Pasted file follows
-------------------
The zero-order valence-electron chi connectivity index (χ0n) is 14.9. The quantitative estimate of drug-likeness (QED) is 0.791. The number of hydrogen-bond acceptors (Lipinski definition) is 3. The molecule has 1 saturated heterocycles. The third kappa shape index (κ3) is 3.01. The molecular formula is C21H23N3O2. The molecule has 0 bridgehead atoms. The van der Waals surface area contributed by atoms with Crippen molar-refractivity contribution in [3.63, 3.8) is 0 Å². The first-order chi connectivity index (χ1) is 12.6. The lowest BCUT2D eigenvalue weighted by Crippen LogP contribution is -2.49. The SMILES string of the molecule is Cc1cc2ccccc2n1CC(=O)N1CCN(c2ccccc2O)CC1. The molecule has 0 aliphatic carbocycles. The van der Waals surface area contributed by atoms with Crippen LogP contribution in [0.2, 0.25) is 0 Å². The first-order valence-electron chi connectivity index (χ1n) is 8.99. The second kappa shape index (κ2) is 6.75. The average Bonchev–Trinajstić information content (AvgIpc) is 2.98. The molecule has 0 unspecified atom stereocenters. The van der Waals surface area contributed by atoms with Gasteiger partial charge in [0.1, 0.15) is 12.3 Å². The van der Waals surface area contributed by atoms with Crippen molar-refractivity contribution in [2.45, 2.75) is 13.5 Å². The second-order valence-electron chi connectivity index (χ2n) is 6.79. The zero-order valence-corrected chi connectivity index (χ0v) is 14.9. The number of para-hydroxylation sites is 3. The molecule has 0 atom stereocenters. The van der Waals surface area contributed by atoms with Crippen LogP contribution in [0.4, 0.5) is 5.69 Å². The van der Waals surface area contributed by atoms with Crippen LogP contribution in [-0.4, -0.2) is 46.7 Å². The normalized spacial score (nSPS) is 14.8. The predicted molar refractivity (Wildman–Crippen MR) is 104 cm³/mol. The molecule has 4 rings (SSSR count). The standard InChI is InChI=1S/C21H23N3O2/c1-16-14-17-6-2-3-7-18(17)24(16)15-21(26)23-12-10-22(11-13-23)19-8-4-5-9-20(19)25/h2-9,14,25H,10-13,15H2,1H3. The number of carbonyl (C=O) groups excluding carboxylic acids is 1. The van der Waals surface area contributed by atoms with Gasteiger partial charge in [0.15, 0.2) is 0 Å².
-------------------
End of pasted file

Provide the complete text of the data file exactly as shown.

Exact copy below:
The zero-order valence-electron chi connectivity index (χ0n) is 14.9. The quantitative estimate of drug-likeness (QED) is 0.791. The number of hydrogen-bond acceptors (Lipinski definition) is 3. The molecule has 1 saturated heterocycles. The third kappa shape index (κ3) is 3.01. The molecular formula is C21H23N3O2. The molecule has 0 bridgehead atoms. The van der Waals surface area contributed by atoms with Crippen molar-refractivity contribution in [3.63, 3.8) is 0 Å². The first-order chi connectivity index (χ1) is 12.6. The lowest BCUT2D eigenvalue weighted by Crippen LogP contribution is -2.49. The SMILES string of the molecule is Cc1cc2ccccc2n1CC(=O)N1CCN(c2ccccc2O)CC1. The molecule has 0 aliphatic carbocycles. The van der Waals surface area contributed by atoms with Crippen LogP contribution in [0.2, 0.25) is 0 Å². The first-order valence-electron chi connectivity index (χ1n) is 8.99. The second kappa shape index (κ2) is 6.75. The average Bonchev–Trinajstić information content (AvgIpc) is 2.98. The molecule has 0 unspecified atom stereocenters. The van der Waals surface area contributed by atoms with Gasteiger partial charge in [0.1, 0.15) is 12.3 Å². The van der Waals surface area contributed by atoms with Crippen molar-refractivity contribution in [2.45, 2.75) is 13.5 Å². The second-order valence-electron chi connectivity index (χ2n) is 6.79. The zero-order valence-corrected chi connectivity index (χ0v) is 14.9. The number of para-hydroxylation sites is 3. The molecule has 0 atom stereocenters. The van der Waals surface area contributed by atoms with Crippen LogP contribution in [0.4, 0.5) is 5.69 Å². The van der Waals surface area contributed by atoms with Crippen LogP contribution in [-0.4, -0.2) is 46.7 Å². The normalized spacial score (nSPS) is 14.8. The predicted molar refractivity (Wildman–Crippen MR) is 104 cm³/mol. The molecule has 4 rings (SSSR count). The standard InChI is InChI=1S/C21H23N3O2/c1-16-14-17-6-2-3-7-18(17)24(16)15-21(26)23-12-10-22(11-13-23)19-8-4-5-9-20(19)25/h2-9,14,25H,10-13,15H2,1H3. The number of carbonyl (C=O) groups excluding carboxylic acids is 1. The van der Waals surface area contributed by atoms with Gasteiger partial charge in [0.15, 0.2) is 0 Å².